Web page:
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What Causes Degenerative Bone Disease?

Instructor: Amanda Robb
In this lesson we'll go over what degenerative bone disease is, and the process of normal bone remodeling. We'll then learn what the main causes of the disease are.

What Is Degenerative Bone Disease?

If you've been in an old house, you might notice that the floors are a little uneven. This is caused by an uneven foundation. Sometimes, chemicals in the ground can eat away at the concrete foundation that is beneath the house. This happens gradually over time from exposure to chemicals that occur naturally in the soil. The thick, stable concrete easily becomes weak in the presence of these chemicals and starts to wear away, becoming riddled with holes.

Concrete degradation
concrete degradation

You can think of your bones like this concrete foundation. Bones make up your skeletal system and provide structure for the body.

Human skeleton
human skeleton

Bones are normally hardened with calcium deposits, but as we age, the bone can break down, much like the concrete in our example. This is called degenerative bone disease, when our bones break down and become weak over time. The most common degenerative bone disease is osteoporosis. In this condition, the bones become weak and filled with holes, leading to easily broken bones and a lack of support for the body.

Diagram of bone loss in osteoporosis
osteoporosis

To fully understand how degenerative bone disease happens, we first need to understand how bone is created and broken down during our lifetime. This process is called bone remodeling.

Bone Remodeling

Our bones are living structures made of cells called osteocytes. Despite the rigid structure, bones are not static. Cells are born, die, and are replaced. Osteoclasts are bone cells that break down bone, which contain a lot of calcium. We need calcium for various processes in our body, and when calcium is scarce, osteoclasts break down bone to release it. The opposite process, building bone, is accomplished by osteoblasts.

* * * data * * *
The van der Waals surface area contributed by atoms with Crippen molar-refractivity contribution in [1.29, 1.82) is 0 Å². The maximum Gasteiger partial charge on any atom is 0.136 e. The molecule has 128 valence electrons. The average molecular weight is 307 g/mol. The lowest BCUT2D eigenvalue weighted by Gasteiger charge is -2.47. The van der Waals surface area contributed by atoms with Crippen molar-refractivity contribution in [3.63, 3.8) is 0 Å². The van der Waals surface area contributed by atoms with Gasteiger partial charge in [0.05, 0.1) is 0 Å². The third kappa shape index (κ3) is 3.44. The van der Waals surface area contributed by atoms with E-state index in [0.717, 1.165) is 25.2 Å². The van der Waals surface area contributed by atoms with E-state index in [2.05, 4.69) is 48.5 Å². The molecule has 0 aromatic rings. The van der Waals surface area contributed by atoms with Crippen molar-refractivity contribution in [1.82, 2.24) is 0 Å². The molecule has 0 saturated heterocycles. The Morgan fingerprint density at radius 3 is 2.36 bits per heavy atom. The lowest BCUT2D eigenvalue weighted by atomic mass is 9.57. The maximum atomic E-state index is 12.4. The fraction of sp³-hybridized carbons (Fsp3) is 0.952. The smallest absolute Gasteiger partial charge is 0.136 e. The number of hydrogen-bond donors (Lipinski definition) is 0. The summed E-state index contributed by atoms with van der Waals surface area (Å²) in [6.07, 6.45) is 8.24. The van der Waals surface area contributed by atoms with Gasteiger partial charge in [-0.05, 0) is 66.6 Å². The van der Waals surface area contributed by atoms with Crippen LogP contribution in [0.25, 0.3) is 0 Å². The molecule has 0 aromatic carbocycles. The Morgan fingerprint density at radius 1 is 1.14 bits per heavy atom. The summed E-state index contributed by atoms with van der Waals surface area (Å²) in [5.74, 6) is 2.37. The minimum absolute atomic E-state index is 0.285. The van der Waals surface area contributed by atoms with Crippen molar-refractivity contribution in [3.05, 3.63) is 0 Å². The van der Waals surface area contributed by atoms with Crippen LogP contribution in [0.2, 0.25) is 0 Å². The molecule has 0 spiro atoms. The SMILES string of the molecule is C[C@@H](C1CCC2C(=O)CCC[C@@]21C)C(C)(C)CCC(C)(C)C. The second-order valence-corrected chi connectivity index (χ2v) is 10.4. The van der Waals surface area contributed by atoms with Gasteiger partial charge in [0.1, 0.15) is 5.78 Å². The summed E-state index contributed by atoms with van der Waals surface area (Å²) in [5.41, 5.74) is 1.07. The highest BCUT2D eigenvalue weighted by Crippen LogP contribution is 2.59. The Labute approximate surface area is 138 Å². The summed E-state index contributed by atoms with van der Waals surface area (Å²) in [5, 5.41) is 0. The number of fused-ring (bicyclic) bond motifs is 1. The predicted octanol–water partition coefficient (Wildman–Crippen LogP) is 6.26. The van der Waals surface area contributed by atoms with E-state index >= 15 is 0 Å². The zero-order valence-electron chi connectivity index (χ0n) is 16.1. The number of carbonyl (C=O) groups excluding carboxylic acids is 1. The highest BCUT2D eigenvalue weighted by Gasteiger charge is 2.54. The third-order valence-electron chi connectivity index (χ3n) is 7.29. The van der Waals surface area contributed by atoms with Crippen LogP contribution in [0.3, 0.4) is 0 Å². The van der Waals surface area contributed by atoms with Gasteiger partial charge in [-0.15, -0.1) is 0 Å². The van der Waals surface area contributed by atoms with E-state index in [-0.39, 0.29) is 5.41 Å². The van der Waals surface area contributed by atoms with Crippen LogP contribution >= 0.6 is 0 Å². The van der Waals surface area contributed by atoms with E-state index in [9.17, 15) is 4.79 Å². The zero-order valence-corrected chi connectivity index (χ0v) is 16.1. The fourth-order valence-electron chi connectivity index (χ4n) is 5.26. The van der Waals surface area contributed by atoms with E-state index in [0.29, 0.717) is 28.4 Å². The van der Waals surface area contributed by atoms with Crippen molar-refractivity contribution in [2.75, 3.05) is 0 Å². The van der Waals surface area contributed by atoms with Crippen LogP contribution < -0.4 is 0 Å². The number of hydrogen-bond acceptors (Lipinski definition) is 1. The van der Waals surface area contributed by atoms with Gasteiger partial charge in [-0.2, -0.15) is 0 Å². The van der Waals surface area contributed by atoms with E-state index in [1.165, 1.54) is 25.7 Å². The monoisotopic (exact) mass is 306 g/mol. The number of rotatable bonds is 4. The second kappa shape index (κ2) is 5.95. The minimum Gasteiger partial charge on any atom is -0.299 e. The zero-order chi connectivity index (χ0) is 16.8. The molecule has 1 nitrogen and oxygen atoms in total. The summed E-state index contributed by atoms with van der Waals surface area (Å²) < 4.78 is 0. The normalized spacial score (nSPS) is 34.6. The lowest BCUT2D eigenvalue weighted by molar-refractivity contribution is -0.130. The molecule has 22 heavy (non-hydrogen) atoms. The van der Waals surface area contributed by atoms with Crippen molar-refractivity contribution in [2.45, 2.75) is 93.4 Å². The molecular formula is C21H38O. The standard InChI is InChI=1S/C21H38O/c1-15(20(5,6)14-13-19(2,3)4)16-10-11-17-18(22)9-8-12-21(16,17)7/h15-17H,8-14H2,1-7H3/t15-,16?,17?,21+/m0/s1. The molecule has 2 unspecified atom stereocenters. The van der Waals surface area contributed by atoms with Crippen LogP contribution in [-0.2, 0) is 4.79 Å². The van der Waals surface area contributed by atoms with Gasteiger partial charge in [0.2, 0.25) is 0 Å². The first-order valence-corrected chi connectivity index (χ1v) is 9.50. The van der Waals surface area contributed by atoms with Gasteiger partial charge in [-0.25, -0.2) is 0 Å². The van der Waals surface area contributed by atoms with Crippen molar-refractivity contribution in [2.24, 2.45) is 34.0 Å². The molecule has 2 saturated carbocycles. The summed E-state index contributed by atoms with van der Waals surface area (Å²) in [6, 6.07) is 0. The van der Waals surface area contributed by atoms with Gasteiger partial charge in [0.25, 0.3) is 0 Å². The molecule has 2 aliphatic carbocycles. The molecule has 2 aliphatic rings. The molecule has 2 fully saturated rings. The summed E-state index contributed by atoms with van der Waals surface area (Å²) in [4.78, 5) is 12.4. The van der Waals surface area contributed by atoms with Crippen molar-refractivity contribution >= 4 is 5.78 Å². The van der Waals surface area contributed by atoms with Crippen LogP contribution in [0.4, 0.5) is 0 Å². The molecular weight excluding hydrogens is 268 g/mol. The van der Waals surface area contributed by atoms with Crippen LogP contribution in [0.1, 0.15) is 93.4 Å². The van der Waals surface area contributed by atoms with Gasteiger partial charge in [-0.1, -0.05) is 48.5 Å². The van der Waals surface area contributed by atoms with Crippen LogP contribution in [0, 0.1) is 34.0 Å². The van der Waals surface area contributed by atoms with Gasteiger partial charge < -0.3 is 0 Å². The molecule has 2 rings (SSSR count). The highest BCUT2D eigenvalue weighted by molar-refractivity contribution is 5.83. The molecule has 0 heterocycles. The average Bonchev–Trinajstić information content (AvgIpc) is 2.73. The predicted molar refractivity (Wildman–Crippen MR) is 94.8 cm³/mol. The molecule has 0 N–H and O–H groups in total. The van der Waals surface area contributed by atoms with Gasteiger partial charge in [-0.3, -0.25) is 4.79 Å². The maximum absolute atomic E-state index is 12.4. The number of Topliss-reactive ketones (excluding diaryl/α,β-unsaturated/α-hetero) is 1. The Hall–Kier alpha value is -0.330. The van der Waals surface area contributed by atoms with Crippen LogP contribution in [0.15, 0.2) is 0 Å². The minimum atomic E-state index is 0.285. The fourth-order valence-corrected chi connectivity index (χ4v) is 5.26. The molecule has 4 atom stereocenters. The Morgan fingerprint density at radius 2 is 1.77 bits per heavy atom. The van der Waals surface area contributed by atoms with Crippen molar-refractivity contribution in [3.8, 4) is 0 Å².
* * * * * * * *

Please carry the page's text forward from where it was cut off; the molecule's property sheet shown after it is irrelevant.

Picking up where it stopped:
Types of bone cells
bone cells

Causes of Degenerative Bone Disease

During childhood, our bone density increases and outpaces the destruction of bone. It is during this time that we build up dense bone that will serve us throughout our lives. After growth in childhood, bone destruction outpaces bone growth and we start to gradually lose bone mass. The more bone you build when you are young, the more you will have when you are older. Think of it like a savings account. If you stock up your bone bank when you are young, you'll have more bone in the future when you retire. This is a normal process, and everyone loses bone mass over time. However, in people with osteoporosis, bone loss happens more rapidly. There are several reasons this might occur.

Nutrition

Bones are built from calcium, which can be obtained from vitamins, or calcium rich foods like milk. Vitamin D is also needed for bone growth and can be found in fish like salmon, or eggs and milk. Vitamin D is also formed in the body with sun exposure. Proteins, another major component of bone, can be found in foods like fish, meat or beans. Since nutrition is such an important factor for bone growth, people with low calorie intake, such as patients with anorexia nervosa, are especially at risk for degenerative bone disease.

Salmon is a great source of protein and vitamin D to prevent bone loss
salmon steak

Impact Exercise

Perhaps you've heard the saying, 'if you don't use it, you lose it.' This is absolutely true for bone growth. Since your bones are needed to support your body they need to be used through impact exercise. Running, dancing or even walking at a quick pace outside can stimulate bone growth. Astronauts who spend extended periods of time in space live in a zero gravity environment with minimal impact. The result is a huge decrease in bone growth that can be up to ten times that of normal degenerative bone diseases.

A lack of impact exercise can contribute to degenerative bone disease
runners

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